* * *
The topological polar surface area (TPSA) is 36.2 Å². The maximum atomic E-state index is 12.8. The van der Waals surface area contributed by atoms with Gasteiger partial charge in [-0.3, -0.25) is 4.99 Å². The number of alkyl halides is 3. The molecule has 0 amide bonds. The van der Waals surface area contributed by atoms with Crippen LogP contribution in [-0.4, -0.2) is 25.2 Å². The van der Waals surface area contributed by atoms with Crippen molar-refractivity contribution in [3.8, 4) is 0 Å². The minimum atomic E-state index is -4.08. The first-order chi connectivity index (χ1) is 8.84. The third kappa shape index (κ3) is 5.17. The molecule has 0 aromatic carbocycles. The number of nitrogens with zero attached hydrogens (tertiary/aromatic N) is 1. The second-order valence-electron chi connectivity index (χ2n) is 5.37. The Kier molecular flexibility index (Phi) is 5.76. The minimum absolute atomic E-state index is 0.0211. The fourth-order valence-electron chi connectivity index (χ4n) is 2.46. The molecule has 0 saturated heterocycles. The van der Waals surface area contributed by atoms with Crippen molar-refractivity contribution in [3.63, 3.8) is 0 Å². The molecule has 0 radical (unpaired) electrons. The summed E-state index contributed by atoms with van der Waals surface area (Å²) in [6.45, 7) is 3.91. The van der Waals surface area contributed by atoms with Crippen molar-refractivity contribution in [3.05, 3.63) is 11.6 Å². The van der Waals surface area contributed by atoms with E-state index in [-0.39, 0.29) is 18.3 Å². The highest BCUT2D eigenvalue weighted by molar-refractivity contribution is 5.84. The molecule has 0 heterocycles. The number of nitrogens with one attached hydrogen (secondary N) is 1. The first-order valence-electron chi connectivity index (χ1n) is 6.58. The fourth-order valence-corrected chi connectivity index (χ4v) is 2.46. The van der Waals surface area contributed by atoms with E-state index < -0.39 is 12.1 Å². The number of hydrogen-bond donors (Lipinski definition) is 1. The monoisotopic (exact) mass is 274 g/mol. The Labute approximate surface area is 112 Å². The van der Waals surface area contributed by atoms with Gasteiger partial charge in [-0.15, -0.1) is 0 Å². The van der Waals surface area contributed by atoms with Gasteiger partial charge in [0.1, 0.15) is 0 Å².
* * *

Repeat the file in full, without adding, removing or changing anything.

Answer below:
The topological polar surface area (TPSA) is 36.2 Å². The maximum atomic E-state index is 12.8. The van der Waals surface area contributed by atoms with Gasteiger partial charge in [-0.3, -0.25) is 4.99 Å². The number of alkyl halides is 3. The molecule has 0 amide bonds. The van der Waals surface area contributed by atoms with Crippen LogP contribution in [-0.4, -0.2) is 25.2 Å². The van der Waals surface area contributed by atoms with Crippen molar-refractivity contribution in [3.8, 4) is 0 Å². The minimum atomic E-state index is -4.08. The first-order chi connectivity index (χ1) is 8.84. The third kappa shape index (κ3) is 5.17. The molecule has 0 aromatic carbocycles. The number of nitrogens with zero attached hydrogens (tertiary/aromatic N) is 1. The second-order valence-electron chi connectivity index (χ2n) is 5.37. The Kier molecular flexibility index (Phi) is 5.76. The minimum absolute atomic E-state index is 0.0211. The fourth-order valence-electron chi connectivity index (χ4n) is 2.46. The molecule has 0 saturated heterocycles. The van der Waals surface area contributed by atoms with Crippen molar-refractivity contribution in [3.63, 3.8) is 0 Å². The molecule has 0 radical (unpaired) electrons. The summed E-state index contributed by atoms with van der Waals surface area (Å²) in [6.45, 7) is 3.91. The van der Waals surface area contributed by atoms with Crippen molar-refractivity contribution in [3.05, 3.63) is 11.6 Å². The van der Waals surface area contributed by atoms with E-state index in [-0.39, 0.29) is 18.3 Å². The highest BCUT2D eigenvalue weighted by molar-refractivity contribution is 5.84. The molecule has 0 heterocycles. The number of nitrogens with one attached hydrogen (secondary N) is 1. The first-order valence-electron chi connectivity index (χ1n) is 6.58. The fourth-order valence-corrected chi connectivity index (χ4v) is 2.46. The van der Waals surface area contributed by atoms with E-state index < -0.39 is 12.1 Å². The number of hydrogen-bond donors (Lipinski definition) is 1. The monoisotopic (exact) mass is 274 g/mol. The Labute approximate surface area is 112 Å². The van der Waals surface area contributed by atoms with Gasteiger partial charge in [-0.15, -0.1) is 0 Å². The van der Waals surface area contributed by atoms with Gasteiger partial charge in [0.1, 0.15) is 0 Å².